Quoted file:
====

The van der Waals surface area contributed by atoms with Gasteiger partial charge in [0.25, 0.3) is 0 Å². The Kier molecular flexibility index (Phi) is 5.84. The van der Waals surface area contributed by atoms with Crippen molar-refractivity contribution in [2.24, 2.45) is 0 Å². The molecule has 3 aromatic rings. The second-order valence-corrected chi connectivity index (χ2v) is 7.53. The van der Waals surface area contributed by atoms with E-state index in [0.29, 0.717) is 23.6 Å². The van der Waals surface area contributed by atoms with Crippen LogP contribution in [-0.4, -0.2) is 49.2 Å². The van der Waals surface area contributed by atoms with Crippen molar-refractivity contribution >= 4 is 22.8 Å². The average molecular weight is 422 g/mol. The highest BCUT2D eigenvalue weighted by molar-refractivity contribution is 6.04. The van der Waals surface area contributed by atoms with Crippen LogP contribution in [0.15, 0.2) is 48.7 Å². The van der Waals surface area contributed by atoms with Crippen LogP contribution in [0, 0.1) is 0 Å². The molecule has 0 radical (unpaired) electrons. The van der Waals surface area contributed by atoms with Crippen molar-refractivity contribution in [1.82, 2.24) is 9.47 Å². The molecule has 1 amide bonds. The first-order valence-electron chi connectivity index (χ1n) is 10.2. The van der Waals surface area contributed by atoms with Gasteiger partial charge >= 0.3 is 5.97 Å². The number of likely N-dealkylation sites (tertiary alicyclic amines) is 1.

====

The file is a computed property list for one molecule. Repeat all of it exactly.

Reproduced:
The van der Waals surface area contributed by atoms with Gasteiger partial charge in [0.25, 0.3) is 0 Å². The Kier molecular flexibility index (Phi) is 5.84. The van der Waals surface area contributed by atoms with Crippen molar-refractivity contribution in [2.24, 2.45) is 0 Å². The molecule has 3 aromatic rings. The second-order valence-corrected chi connectivity index (χ2v) is 7.53. The van der Waals surface area contributed by atoms with E-state index in [0.29, 0.717) is 23.6 Å². The van der Waals surface area contributed by atoms with Crippen LogP contribution in [-0.4, -0.2) is 49.2 Å². The van der Waals surface area contributed by atoms with Crippen molar-refractivity contribution >= 4 is 22.8 Å². The average molecular weight is 422 g/mol. The highest BCUT2D eigenvalue weighted by molar-refractivity contribution is 6.04. The van der Waals surface area contributed by atoms with Crippen LogP contribution in [0.15, 0.2) is 48.7 Å². The van der Waals surface area contributed by atoms with Crippen LogP contribution in [0, 0.1) is 0 Å². The molecule has 0 radical (unpaired) electrons. The van der Waals surface area contributed by atoms with Crippen molar-refractivity contribution in [1.82, 2.24) is 9.47 Å². The molecule has 1 amide bonds. The first-order valence-electron chi connectivity index (χ1n) is 10.2. The van der Waals surface area contributed by atoms with Gasteiger partial charge >= 0.3 is 5.97 Å². The number of likely N-dealkylation sites (tertiary alicyclic amines) is 1.